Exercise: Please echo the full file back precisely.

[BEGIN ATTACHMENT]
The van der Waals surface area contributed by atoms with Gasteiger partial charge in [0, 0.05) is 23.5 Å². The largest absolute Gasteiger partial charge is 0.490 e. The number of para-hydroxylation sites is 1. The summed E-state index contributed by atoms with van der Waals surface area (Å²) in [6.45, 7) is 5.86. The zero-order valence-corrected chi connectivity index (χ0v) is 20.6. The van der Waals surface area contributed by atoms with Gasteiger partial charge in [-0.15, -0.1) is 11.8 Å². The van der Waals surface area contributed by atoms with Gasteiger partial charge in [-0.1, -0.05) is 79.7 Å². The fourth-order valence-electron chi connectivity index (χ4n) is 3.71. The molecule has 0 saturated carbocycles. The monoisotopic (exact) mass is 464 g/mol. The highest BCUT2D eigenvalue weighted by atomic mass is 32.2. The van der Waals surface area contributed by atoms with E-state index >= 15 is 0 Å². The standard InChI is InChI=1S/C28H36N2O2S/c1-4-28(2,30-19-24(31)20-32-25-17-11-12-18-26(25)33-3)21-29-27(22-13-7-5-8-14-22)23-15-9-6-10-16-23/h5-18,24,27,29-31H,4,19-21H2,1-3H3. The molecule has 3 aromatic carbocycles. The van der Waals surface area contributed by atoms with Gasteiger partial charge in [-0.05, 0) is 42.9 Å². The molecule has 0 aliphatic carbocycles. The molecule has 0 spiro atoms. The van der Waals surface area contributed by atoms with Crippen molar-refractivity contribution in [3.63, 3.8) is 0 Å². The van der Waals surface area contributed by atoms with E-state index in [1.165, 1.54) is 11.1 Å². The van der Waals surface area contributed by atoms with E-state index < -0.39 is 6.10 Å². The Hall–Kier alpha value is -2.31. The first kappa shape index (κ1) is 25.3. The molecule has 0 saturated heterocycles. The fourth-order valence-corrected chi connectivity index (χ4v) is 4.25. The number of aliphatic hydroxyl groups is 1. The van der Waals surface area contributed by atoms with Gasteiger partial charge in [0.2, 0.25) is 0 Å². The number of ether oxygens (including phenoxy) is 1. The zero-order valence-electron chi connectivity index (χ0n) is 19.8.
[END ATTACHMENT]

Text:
The van der Waals surface area contributed by atoms with Gasteiger partial charge in [0, 0.05) is 23.5 Å². The largest absolute Gasteiger partial charge is 0.490 e. The number of para-hydroxylation sites is 1. The summed E-state index contributed by atoms with van der Waals surface area (Å²) in [6.45, 7) is 5.86. The zero-order valence-corrected chi connectivity index (χ0v) is 20.6. The van der Waals surface area contributed by atoms with Gasteiger partial charge in [-0.15, -0.1) is 11.8 Å². The van der Waals surface area contributed by atoms with Gasteiger partial charge in [-0.1, -0.05) is 79.7 Å². The fourth-order valence-electron chi connectivity index (χ4n) is 3.71. The molecule has 0 saturated carbocycles. The monoisotopic (exact) mass is 464 g/mol. The highest BCUT2D eigenvalue weighted by atomic mass is 32.2. The van der Waals surface area contributed by atoms with E-state index >= 15 is 0 Å². The standard InChI is InChI=1S/C28H36N2O2S/c1-4-28(2,30-19-24(31)20-32-25-17-11-12-18-26(25)33-3)21-29-27(22-13-7-5-8-14-22)23-15-9-6-10-16-23/h5-18,24,27,29-31H,4,19-21H2,1-3H3. The molecule has 3 aromatic carbocycles. The van der Waals surface area contributed by atoms with Gasteiger partial charge in [-0.05, 0) is 42.9 Å². The molecule has 0 aliphatic carbocycles. The molecule has 0 spiro atoms. The van der Waals surface area contributed by atoms with Crippen molar-refractivity contribution in [3.63, 3.8) is 0 Å². The van der Waals surface area contributed by atoms with E-state index in [1.165, 1.54) is 11.1 Å². The van der Waals surface area contributed by atoms with E-state index < -0.39 is 6.10 Å². The Hall–Kier alpha value is -2.31. The first kappa shape index (κ1) is 25.3. The molecule has 0 saturated heterocycles. The fourth-order valence-corrected chi connectivity index (χ4v) is 4.25. The number of aliphatic hydroxyl groups is 1. The van der Waals surface area contributed by atoms with Gasteiger partial charge in [0.2, 0.25) is 0 Å². The number of ether oxygens (including phenoxy) is 1. The zero-order valence-electron chi connectivity index (χ0n) is 19.8.